Thursday, July 22, 2010

Friends As Curators? ... Social Media & Customized Magazines

Yesterday’s Associated Press report on a new Apple iPad app that produces personalized “magazines” – really a collection of links – curated by those in one’s social networks (i.e., Facebook and Twitter) is an intriguing prospect that shows the tech sector’s continuing creative thinking in the face of the publishing industry’s wheel spinning and teeth gnashing.

We’ve all heard about how our society is moving from the information age to the “social age” in media and technology. This new app, called Flipboard, represents one of the more interesting and progressive steps in that transformation. In a nutshell, Flipboard creates a visually engaging consolidated news feed – based on links (to articles, pictures and video) that those in your social network have posted to Facebook or Twitter. The assumption being, if it’s stuff your friends like, you’ll be interested, too.

Here’s the quintessentially Apple-esque promo spot for the app, featuring Flipboard CEO Mike McCue (his partner in the venture is ex Apple iPhone guru Evan Doll) :

There is, however, at least one potential problem with this otherwise clever, useful and interesting app. Namely, the current trend by some of the world’s most reputable media companies (Time Inc., The New York Times, The Wall Street Journal, The Economist et al) to put the most succulent fruit of their labors behind pay walls. If this trend continues and expands, as some industry insiders anticipate, some of those “socialized” links won’t offer much beyond a graphically appealing headline or image and a bit of teaser copy. The real meat of the content will be locked away out of reach – until you pay for it. Of course, this won't just be a problem for Flipboard, it’ll also affect the value of the links on FB and Twitter, too.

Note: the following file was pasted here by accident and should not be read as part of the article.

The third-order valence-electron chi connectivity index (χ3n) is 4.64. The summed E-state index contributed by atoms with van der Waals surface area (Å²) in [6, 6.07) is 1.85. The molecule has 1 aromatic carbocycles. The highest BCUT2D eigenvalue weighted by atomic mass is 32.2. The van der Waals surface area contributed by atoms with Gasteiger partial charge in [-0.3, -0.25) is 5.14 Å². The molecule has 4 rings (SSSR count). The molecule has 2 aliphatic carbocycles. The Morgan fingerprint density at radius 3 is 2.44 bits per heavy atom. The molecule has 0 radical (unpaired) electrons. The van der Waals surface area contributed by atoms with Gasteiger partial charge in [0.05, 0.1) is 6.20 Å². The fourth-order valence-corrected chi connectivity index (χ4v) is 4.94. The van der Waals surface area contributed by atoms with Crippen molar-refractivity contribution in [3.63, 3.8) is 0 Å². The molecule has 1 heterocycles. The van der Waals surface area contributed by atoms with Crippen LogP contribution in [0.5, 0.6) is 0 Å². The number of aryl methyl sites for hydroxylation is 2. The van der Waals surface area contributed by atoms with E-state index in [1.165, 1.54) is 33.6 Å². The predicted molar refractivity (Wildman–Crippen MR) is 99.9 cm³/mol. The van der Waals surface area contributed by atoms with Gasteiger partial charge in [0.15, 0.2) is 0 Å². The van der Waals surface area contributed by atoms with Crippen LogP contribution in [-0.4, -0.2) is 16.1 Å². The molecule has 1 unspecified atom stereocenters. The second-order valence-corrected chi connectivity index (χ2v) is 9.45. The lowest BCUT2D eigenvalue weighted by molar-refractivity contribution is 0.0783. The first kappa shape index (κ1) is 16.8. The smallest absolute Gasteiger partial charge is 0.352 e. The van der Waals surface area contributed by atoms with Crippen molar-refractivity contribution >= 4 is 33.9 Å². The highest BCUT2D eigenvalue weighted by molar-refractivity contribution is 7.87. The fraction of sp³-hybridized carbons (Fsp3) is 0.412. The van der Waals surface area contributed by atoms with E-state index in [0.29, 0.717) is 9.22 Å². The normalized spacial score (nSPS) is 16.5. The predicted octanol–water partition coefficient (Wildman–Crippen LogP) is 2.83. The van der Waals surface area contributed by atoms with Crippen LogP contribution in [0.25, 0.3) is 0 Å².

So beyond your friends own photos, videos and text-based diatribes and, inevitably, a plethora of YouTube videos, more substantial news reports and thoughtful analysis could be quite lacking in your Flipboard “magazine.” That, I imagine, is a surmountable problem. For the right price and/or degree of market penetration, I’m sure the media companies in question will be glad to work out deals with the Flipboard folks that will unlock those content doors.

If that happens, then consider me enticed. Off course, I’d want to make sure such an app had preference settings to control who exactly in my social network was curating the content appearing in my daily “magazine.” Having experienced the ... uhh ... “breadth” of our social networks for a while now, I doubt any of us would want every one of our long-lost buddies feeding that stream.

Flipboard will certainly be something I’ll be keeping an eye on in coming months. I just might have to get an iPad sooner than I thought.


  1. Now the backlash ... or at least deflation of the flipboard balloon:

    More to come, I'm sure.

  2. Another view from Boston Globe tech columnist Hiawatha Bray: